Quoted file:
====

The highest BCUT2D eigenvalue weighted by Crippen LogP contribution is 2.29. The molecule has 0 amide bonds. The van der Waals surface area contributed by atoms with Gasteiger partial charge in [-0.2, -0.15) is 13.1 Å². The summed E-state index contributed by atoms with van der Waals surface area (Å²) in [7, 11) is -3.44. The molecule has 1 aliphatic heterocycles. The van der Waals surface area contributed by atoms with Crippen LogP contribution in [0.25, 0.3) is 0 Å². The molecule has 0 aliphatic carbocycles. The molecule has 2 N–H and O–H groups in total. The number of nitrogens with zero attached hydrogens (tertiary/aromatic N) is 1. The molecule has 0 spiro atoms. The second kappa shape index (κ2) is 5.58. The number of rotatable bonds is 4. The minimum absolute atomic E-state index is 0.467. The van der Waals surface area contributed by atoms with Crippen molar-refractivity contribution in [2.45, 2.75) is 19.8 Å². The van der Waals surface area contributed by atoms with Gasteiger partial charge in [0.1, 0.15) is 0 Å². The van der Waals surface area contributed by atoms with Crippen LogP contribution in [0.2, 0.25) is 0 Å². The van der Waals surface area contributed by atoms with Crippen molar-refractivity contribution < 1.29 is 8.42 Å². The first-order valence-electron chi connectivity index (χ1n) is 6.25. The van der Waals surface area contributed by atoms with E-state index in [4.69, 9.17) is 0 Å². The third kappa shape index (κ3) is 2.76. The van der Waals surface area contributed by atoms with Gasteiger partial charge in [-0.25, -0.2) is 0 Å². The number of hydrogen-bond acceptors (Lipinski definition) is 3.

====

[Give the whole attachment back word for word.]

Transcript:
The highest BCUT2D eigenvalue weighted by Crippen LogP contribution is 2.29. The molecule has 0 amide bonds. The van der Waals surface area contributed by atoms with Gasteiger partial charge in [-0.2, -0.15) is 13.1 Å². The summed E-state index contributed by atoms with van der Waals surface area (Å²) in [7, 11) is -3.44. The molecule has 1 aliphatic heterocycles. The van der Waals surface area contributed by atoms with Crippen LogP contribution in [0.25, 0.3) is 0 Å². The molecule has 0 aliphatic carbocycles. The molecule has 2 N–H and O–H groups in total. The number of nitrogens with zero attached hydrogens (tertiary/aromatic N) is 1. The molecule has 0 spiro atoms. The second kappa shape index (κ2) is 5.58. The number of rotatable bonds is 4. The minimum absolute atomic E-state index is 0.467. The van der Waals surface area contributed by atoms with Crippen molar-refractivity contribution in [2.45, 2.75) is 19.8 Å². The van der Waals surface area contributed by atoms with Gasteiger partial charge in [0.1, 0.15) is 0 Å². The van der Waals surface area contributed by atoms with Crippen LogP contribution in [0.2, 0.25) is 0 Å². The van der Waals surface area contributed by atoms with Crippen molar-refractivity contribution < 1.29 is 8.42 Å². The first-order valence-electron chi connectivity index (χ1n) is 6.25. The van der Waals surface area contributed by atoms with E-state index in [4.69, 9.17) is 0 Å². The third kappa shape index (κ3) is 2.76. The van der Waals surface area contributed by atoms with Gasteiger partial charge in [-0.25, -0.2) is 0 Å². The number of hydrogen-bond acceptors (Lipinski definition) is 3.